The Fleet Foxes – Album of the Year or Another Arctic Monkeys – Self-Titled CD Review

The Fleet Foxes have been awarded album of the year from the best music magazine in the world Mojo Magazine.  Are they another Arctic Monkeys or actually good?  The Fleet Foxes - Self Titled

With five part vocal harmonies, this band echoes their folk influences on their sleeves.  They’ve done their homework and are actually able to pull off the harmonies without sounding like a boy band.  Influences The Beach Boys, The Beatles, Bob Dylan, Crosby Stills & Nash, Simon & Garfunkel, The Zombies, and more than anything else Steeleye Span.  In fact, the first thing that comes to mind on the first track “Red Squirrel/Sun Rises” is “Are these guys the offspring from Steeleye Span?”   It also sounds like a mishmash of Crosby Stills & Nash or Simon & Garfunkel.

This album has a lot of references to family members.  Robin Pecknold (the songwriter/singer/guitarist) had recently lost his grandfather while recording this album.  Surprisingly, these guys are from Seattle even though they sound like they’re from Woodstock or the South.  Every family member is mentioned on most of these songs including the grandpa on one or two, mother, sister, and father.  Most of all the brother is mentioned as in telling him to be good, staying at his house and missing flights.

Leon Redbone – Champagne Charlie – CD Review

Leon RedboneI first saw Leon Redbone on a SNL 70’s rerun doing a tune called “Harvest Moon”.  After hearing his voice, I knew I had heard it somewhere and that place was a cover of “Frosty The Snowman”.  I had to check out some of his work and it was wonderful if you like his sort of style.  Albums On the Track and Double Time showcased his unique style and blend of jazz, folk and blues standards.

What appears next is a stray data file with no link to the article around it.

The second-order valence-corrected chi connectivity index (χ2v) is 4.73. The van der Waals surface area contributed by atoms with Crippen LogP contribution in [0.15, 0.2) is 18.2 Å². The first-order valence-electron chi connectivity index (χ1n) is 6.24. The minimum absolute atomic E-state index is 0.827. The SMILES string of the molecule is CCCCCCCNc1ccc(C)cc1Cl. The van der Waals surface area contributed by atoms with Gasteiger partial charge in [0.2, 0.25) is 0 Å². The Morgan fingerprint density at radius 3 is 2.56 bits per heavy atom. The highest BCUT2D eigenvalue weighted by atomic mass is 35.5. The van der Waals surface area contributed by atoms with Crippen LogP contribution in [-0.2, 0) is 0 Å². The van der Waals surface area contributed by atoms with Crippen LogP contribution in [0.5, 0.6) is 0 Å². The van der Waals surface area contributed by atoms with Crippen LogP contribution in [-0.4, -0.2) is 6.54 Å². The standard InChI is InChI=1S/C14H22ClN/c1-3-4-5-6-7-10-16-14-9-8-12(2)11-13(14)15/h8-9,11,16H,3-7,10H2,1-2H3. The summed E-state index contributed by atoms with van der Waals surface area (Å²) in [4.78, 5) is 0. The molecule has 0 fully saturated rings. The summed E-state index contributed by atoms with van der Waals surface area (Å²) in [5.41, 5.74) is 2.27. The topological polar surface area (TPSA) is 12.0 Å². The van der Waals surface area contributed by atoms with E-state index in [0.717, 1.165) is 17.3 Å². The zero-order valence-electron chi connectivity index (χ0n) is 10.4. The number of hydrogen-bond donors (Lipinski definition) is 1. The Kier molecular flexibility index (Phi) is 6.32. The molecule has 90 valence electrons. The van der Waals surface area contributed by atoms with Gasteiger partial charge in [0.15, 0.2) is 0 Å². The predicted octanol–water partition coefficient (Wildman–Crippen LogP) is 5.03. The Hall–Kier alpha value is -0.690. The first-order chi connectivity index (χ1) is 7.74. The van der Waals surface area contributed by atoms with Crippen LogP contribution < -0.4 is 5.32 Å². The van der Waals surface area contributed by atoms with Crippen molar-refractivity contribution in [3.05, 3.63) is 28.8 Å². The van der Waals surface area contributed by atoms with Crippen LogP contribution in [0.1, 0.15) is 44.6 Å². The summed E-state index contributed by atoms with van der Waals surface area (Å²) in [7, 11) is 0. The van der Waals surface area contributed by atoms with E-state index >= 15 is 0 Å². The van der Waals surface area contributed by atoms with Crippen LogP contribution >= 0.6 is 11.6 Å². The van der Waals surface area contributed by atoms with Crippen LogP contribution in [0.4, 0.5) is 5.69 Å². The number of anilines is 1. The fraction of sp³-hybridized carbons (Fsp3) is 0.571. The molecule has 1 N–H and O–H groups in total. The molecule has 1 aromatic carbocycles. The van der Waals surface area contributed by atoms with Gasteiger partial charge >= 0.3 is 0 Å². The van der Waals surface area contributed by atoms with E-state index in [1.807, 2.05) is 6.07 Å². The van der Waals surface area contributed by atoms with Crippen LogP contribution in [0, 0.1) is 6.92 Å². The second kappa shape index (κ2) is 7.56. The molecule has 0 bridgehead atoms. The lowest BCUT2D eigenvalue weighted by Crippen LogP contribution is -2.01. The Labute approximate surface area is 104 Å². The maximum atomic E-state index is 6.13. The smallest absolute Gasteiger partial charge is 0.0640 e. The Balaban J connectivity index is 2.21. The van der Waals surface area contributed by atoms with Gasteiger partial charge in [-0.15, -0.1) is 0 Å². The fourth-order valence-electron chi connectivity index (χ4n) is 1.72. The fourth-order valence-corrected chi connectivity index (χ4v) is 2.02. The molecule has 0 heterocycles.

Leon Redbone basically does a bunch of standards with the ragtime feel.  If you think of music that the Simpsons grandpa listens to, then you will get a sense of what his music sounds like.  His voice is so unique it is hard to describe, but the words gravel-throated baritone do come to mind.

Furthermore, there is little known about Leon Redbone’s personal life.  According to the liner notes, he described himself as “… born in Bombay during a monsoon and to be the offspring of Paganini”.  When asked to submit his biographical info, he supposedly sent a picture of Bob Dylan and called himself “Blind James Hocum”.  His looks only add to his mystery.  He looks like he walked straight out of the 20’s with a wide brimmed hat, sunglasses and a mustache.

Jimmy Cliff – We All Are One: The Best Of – CD Review

Jimmy Cliff - We All Are One: The Best OfJimmy Cliff was one of the most influential artists from Jamaica. He was the pulse of the great soundtrack The Harder They Come.  However, he never made it big because his label Island Records chose to focus on Bob Marley instead.  Forging ahead, Jimmy released a series of hits even influencing artists like Bob Dylan, Joe Strummer, Sting and UB40.  Desmond Dekker even took Cliff’s own “You Can Get It If You Really Want” to the charts in England.